Please stop asking for “advanced” learning content

I’ve been teaching technologists various topics since… oh, 1997 or so, when I taught my first Windows NT 4.0 MCSE courses. God, I’m old. Anyway… the very best way to frustrate an experienced tech teacher is to bemoan the world’s lack of “advanced” content. So please stop doing it, and here’s why:

The world of technology people breaks down into two main groups: those who proclaim themselves to be n00bs, and those who don’t. Let’s even break that down a little before we go on.

We are all, each and every one of us, afraid of being made fun of by people we perceive of as our “betters.” Folks who proudly proclaim themselves to be n00bs are taking ownership of that fear, and taking power for themselves. Once I declare myself a n00b, you can’t make fun of me for not knowing things, because I told you I didn’t know the things. You’d have to be a rank jerk to pick on a n00b once they’ve admitted it. It’d be like picking on a five year-old. And so you get a lot of people running around asking “n00b questions,” when in fact they’re not n00bs at all. They’re usually experienced, competent adults, who simply don’t Know All The Things, and are in the process of trying to learn a little.

I’ve literally seen someone post the question, “sorry, n00b question here, but can anyone tell me the exact level of electricity required to degauss a hard drive?”

Friends, that is not a n00b question. Also, yes, I hang out in esoteric Q&A forums. Everyone needs a hobby.

So how’s this bring us to “advanced” topics?

Let me share a little secret of the training industry with you: an “advanced” topic is any topic that you don’t already know.

I’ll share an example: I once taught a class on SQL Server query tuning. Query tuning is a deeply deep topic, and you can easily spend a week on it—and we did. As with many technology topics, query tuning exists along a spectrum. There are query tuning tasks that almost everyone runs into, and there are query tuning tasks that are far more niche, that not everyone runs into all the time. That’s the nature of any technology: creating new users in Active Directory is considered “beginner,” because everyone does it, all the time. Using a network sniffer to troubleshoot replication traffic? That’s “advanced,” simply because so few people do it on a regular basis.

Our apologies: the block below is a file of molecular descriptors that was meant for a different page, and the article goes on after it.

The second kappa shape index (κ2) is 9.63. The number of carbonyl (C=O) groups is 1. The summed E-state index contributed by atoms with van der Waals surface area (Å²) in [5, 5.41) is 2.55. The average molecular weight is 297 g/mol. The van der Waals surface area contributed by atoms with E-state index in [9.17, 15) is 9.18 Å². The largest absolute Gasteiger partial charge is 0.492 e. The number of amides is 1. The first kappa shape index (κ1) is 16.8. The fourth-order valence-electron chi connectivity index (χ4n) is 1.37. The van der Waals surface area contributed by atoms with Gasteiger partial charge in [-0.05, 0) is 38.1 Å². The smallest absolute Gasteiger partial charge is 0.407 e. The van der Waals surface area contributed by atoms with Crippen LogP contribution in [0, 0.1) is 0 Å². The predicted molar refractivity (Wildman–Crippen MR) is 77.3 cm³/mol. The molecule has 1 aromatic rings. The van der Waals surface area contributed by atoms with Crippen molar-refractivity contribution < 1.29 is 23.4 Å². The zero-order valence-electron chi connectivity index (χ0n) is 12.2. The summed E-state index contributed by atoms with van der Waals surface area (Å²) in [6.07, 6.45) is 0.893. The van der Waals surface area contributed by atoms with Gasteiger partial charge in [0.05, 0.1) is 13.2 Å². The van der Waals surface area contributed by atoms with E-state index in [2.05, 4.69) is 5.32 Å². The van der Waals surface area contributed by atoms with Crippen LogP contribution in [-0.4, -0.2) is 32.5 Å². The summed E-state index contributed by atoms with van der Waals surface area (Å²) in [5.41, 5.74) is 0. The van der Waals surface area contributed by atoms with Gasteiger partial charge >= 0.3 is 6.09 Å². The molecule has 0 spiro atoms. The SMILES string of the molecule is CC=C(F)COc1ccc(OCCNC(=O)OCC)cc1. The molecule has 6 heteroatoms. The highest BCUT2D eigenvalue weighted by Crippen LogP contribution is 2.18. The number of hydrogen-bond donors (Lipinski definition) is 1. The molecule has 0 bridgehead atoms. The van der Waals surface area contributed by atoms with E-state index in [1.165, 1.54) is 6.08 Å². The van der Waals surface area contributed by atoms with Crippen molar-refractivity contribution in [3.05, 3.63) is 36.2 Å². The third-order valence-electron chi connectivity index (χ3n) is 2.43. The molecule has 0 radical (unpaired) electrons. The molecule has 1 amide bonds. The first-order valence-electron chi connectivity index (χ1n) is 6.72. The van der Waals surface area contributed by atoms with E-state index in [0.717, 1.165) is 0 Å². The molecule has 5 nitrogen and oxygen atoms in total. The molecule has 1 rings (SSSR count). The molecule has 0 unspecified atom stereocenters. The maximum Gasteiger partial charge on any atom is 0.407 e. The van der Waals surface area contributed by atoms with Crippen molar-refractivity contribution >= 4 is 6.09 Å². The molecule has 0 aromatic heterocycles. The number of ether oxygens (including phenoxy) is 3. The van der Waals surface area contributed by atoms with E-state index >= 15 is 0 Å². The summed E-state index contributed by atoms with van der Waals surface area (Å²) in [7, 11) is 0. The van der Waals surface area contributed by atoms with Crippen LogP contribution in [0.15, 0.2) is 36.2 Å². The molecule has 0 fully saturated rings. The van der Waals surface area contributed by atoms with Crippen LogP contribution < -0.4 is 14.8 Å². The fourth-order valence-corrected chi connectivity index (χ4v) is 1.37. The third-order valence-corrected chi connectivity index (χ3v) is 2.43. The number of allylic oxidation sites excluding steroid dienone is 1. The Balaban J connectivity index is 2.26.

After the class, one fellow came up and expressed his disappointment with the class. “I thought this would be advanced,” he said. I was a bit shocked, because we’d gone freaking deep into the topic. Like, on Friday morning, we were covering query tuning topics that maybe 2% of the population would ever even need to know.

“What,” I asked him, “do you mean, exactly?”

“Well,” he said, “I already knew all that. I was hoping to learning something really advanced.”

“Like what?” I asked.

“Well,” he repeated, and then gave me an example of something I hadn’t covered. Which I hadn’t covered, by the way, because as far as I knew only like two companies in the universe needed that information. He just happened to have started for one of those two companies.

“That’s actually not very advanced,” I said. “I can explain it in five minutes,” which I proceeded to do. “It’s just super-niche. Like, nobody does that except for the company you work for, and your main competitor.”

“Well, I didn’t know it.”

Yeah. Here’s the thing, folks: anything you don’t know is considered advanced. Honestly, with most tech topics, there’s not really a spectrum of “easy” to “hard;” there’s a spectrum from “commonly performed” to “less commonly performed.” Classes tend to teach the stuff that’s commonly performed, and as you move into less-common tasks, classes tend to leave off. That’s because classes—training materials of any type, really, including books and videos—need to, from a market perspective, focus on the stuff most people will need to learn. I can’t spend six months writing a 600-page book on a topic that 10 people will read, because I will not make money on that project. It doesn’t mean that topic is advanced, it just means it’s uncommon. Packet-tracing DNS queries, for example, isn’t hard, it’s just not something everyone needs to do every day. Yet for people who don’t know how to do it, it feels “advanced.”